The Benefits and Dangers of Supplements for AthletesMarch 24, 2015
Products such as protein powders, creatine, amino acids, mega-dose vitamins/minerals, weight loss aids, and energy boosters flood the shelves of nutritional supplement stores, all claiming to provide rapid, almost magical results. While athletes work hard to reach their goals, many people wonder if supplements actually give them a competitive edge. They can, and in many cases do, but there are several factors one needs to be aware of when taking supplements.
Nutrition courses or a sports nutrition diploma can inform students about which types of supplements enhance different levels of performance. For example, a weightlifter focused on body composition would have a different cocktail of supplements added to their regimen than say, an endurance runner – and vice versa. Also, factors such as dosages, side-effects and what time of day a supplement is taken play key roles.
The proper use of supplements is a widely debated topic in sports nutrition and sometimes, the employee at the local nutritional supplement store may not be able to give us the most accurate information.
Let’s take a look at some of the most popular sports nutritional supplements and weigh some of the pros and cons:
Protein is said to be the most important nutrient an athlete needs to boost performance. In supplement form, protein is most commonly found in powders and occasionally in tablets. There’s a wide range of protein powders on the market, making it easy to fit into the dietary program of any athlete.
Protein powders are derived from various sources such as whey, egg whites or soy, and each has specific pros and cons. Whey protein, for example, is commonly used for muscle-building, as it has a fast digestion rate which supports the development of lean muscle. It can also curb hunger and support fat loss.
The downside is that many companies focus on making protein powders delicious rather than nutritious, and their product may contain tons of sugar and other flavoring additives that would be counterproductive to the development of lean muscle.
Creatine is believed to be a naturally occurring compound that can be found inside the body. Synthetic creatine is commonly used as a performance supplement, usually in powder form dissolved into a glass of water or juice. This supplement results in increased energy for athletes and also promotes muscle growth.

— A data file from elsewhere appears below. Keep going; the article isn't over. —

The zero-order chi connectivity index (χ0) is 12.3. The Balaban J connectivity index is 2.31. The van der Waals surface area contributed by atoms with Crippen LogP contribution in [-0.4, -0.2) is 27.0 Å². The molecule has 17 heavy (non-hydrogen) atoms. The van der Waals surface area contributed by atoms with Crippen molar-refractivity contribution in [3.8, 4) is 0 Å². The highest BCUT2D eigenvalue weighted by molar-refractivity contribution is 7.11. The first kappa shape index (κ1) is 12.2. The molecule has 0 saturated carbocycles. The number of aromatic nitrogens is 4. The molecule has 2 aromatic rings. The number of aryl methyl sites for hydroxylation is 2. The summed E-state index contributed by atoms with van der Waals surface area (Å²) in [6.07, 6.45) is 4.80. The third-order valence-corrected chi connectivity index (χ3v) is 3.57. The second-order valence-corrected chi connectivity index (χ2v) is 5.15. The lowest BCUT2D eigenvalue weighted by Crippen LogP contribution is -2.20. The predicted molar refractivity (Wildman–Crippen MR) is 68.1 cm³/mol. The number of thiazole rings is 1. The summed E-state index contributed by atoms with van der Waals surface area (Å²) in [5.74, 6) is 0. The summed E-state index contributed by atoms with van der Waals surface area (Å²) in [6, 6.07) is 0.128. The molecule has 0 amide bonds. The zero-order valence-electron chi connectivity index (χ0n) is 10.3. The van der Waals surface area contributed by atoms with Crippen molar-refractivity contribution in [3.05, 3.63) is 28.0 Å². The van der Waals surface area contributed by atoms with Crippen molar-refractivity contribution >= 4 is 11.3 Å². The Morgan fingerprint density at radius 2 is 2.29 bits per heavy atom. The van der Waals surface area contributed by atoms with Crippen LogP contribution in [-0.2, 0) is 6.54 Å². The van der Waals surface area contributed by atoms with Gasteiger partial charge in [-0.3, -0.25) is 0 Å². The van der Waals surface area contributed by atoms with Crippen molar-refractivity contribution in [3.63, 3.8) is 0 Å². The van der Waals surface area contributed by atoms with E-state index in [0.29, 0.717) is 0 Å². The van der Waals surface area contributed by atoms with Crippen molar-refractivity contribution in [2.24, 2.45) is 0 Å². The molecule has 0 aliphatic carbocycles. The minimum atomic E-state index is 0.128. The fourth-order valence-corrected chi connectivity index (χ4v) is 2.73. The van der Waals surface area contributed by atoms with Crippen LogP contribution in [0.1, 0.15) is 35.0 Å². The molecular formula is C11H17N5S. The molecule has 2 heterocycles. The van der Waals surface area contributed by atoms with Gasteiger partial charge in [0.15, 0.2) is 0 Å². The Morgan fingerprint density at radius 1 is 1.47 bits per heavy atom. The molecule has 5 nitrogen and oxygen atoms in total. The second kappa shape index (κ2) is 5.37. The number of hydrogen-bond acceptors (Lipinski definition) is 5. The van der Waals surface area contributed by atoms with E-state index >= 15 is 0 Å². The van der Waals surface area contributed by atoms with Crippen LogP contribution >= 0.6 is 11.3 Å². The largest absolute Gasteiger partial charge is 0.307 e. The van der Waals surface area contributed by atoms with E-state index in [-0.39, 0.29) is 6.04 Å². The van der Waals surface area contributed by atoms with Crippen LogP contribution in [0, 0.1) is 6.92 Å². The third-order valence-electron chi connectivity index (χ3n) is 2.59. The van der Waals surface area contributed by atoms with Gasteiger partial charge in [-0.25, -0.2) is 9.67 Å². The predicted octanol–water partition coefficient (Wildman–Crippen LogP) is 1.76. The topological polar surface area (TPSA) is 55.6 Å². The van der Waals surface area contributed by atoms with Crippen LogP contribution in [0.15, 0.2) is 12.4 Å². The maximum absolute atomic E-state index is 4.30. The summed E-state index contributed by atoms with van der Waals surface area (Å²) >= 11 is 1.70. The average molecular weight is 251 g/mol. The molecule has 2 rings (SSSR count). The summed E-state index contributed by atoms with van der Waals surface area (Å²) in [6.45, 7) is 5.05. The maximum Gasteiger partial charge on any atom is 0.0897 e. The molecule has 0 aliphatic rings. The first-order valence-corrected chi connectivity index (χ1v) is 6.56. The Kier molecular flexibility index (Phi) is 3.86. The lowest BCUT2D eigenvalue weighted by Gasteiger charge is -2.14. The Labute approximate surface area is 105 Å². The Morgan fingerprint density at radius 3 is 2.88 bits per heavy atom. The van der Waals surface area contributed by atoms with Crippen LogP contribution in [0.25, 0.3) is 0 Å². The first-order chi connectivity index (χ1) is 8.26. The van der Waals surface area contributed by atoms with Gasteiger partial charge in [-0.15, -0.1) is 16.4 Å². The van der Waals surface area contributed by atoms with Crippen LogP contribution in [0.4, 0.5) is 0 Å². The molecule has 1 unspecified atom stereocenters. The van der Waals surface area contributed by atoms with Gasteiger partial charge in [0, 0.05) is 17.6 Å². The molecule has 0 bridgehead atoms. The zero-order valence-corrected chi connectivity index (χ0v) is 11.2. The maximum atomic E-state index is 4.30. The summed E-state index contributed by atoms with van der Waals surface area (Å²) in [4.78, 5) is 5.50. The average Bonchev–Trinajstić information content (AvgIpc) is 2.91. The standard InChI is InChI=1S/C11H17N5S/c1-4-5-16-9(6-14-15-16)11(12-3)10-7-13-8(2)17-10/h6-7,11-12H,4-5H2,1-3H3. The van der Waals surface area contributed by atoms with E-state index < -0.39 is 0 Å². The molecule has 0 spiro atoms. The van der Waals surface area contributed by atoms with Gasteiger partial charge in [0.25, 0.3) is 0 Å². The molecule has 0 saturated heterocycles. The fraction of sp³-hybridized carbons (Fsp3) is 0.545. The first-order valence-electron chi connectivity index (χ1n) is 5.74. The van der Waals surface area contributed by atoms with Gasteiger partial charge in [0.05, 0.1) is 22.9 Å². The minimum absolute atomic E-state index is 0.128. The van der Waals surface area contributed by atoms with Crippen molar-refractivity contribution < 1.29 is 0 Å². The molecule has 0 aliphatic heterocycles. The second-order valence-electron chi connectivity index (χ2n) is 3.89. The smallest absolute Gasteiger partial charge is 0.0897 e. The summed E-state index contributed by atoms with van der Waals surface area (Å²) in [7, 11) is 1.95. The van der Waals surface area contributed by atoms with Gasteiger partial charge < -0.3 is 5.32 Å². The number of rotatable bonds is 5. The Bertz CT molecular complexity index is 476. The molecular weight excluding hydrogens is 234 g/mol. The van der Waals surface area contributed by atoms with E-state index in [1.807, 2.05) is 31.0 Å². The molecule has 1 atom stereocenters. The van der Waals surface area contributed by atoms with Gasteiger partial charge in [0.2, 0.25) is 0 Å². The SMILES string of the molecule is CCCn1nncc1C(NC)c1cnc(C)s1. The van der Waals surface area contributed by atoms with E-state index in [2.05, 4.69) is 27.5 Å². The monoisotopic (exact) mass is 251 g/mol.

Creatine has been scientifically tested and proven to improve athletic performance during intense workouts and activities. Other benefits are that it is a low-risk product and it is relatively inexpensive.
That being said, using creatine excessively may place stress on the healthy functioning of the bladder and kidneys. It has also been reported that not everyone metabolizes creatine equally, which means that for certain people, creatine may not provide the energy burst associated with the supplement at all.
Vitamin supplements can make up for any shortfalls that athletes make in their dietary choices. Vitamins are needed by the body in order to perform many essential functions such as:
- Digesting food
- Regulating the nervous system
- Heart function
With sometimes rigorous training schedules, it may seem like a good idea for athletes to take several vitamin supplements, but that’s not necessarily the case.
Some vitamins, including A, B-6, C and D, can cause toxicity symptoms when taken in high amounts. For example, more than 10mg per day of vitamin B-6 can lead to a loss of feeling in the arms and legs, and high doses of vitamin C can cause abdominal cramping. Students who have completed sports nutrition and weight management training can work with athletes to develop a strong diet plan in place of using vitamin supplements, as experts agree that there is no better source for vitamin intake than a healthy, balanced diet.
What other supplements are used to enhance the performance of athletes?